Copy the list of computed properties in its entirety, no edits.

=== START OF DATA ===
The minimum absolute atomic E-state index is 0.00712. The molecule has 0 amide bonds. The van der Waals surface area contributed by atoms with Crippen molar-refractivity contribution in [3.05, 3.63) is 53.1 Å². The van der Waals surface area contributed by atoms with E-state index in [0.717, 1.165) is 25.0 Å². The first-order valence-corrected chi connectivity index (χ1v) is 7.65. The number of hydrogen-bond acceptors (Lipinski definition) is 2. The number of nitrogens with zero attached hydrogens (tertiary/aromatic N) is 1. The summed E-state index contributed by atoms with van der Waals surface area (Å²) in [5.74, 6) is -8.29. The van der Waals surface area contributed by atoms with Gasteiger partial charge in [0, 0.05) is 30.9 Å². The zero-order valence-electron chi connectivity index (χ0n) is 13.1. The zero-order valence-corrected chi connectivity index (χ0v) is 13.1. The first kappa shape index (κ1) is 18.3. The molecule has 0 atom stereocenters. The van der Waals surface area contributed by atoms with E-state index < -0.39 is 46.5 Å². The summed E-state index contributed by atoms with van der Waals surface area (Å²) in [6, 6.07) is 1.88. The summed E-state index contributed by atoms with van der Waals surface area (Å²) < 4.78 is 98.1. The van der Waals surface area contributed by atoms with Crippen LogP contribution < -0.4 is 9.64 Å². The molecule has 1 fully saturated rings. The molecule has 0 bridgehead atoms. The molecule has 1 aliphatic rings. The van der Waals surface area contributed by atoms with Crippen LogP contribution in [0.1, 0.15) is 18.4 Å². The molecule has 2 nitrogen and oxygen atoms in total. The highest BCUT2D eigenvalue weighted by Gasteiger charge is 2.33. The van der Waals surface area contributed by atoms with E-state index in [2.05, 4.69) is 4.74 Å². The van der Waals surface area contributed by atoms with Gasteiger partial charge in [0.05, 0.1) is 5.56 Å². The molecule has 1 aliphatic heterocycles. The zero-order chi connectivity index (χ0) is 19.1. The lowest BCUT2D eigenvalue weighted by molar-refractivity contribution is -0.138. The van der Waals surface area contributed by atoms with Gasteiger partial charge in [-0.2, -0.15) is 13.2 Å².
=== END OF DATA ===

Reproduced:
The minimum absolute atomic E-state index is 0.00712. The molecule has 0 amide bonds. The van der Waals surface area contributed by atoms with Crippen molar-refractivity contribution in [3.05, 3.63) is 53.1 Å². The van der Waals surface area contributed by atoms with E-state index in [0.717, 1.165) is 25.0 Å². The first-order valence-corrected chi connectivity index (χ1v) is 7.65. The number of hydrogen-bond acceptors (Lipinski definition) is 2. The number of nitrogens with zero attached hydrogens (tertiary/aromatic N) is 1. The summed E-state index contributed by atoms with van der Waals surface area (Å²) in [5.74, 6) is -8.29. The van der Waals surface area contributed by atoms with Gasteiger partial charge in [0, 0.05) is 30.9 Å². The zero-order valence-electron chi connectivity index (χ0n) is 13.1. The zero-order valence-corrected chi connectivity index (χ0v) is 13.1. The first kappa shape index (κ1) is 18.3. The molecule has 0 atom stereocenters. The van der Waals surface area contributed by atoms with E-state index < -0.39 is 46.5 Å². The summed E-state index contributed by atoms with van der Waals surface area (Å²) in [6, 6.07) is 1.88. The summed E-state index contributed by atoms with van der Waals surface area (Å²) < 4.78 is 98.1. The van der Waals surface area contributed by atoms with Crippen LogP contribution < -0.4 is 9.64 Å². The molecule has 1 fully saturated rings. The molecule has 0 bridgehead atoms. The molecule has 1 aliphatic rings. The van der Waals surface area contributed by atoms with Crippen LogP contribution in [0.1, 0.15) is 18.4 Å². The molecule has 2 nitrogen and oxygen atoms in total. The highest BCUT2D eigenvalue weighted by Gasteiger charge is 2.33. The van der Waals surface area contributed by atoms with E-state index in [2.05, 4.69) is 4.74 Å². The van der Waals surface area contributed by atoms with Gasteiger partial charge in [0.05, 0.1) is 5.56 Å². The molecule has 1 aliphatic heterocycles. The zero-order chi connectivity index (χ0) is 19.1. The lowest BCUT2D eigenvalue weighted by molar-refractivity contribution is -0.138. The van der Waals surface area contributed by atoms with Gasteiger partial charge in [-0.2, -0.15) is 13.2 Å².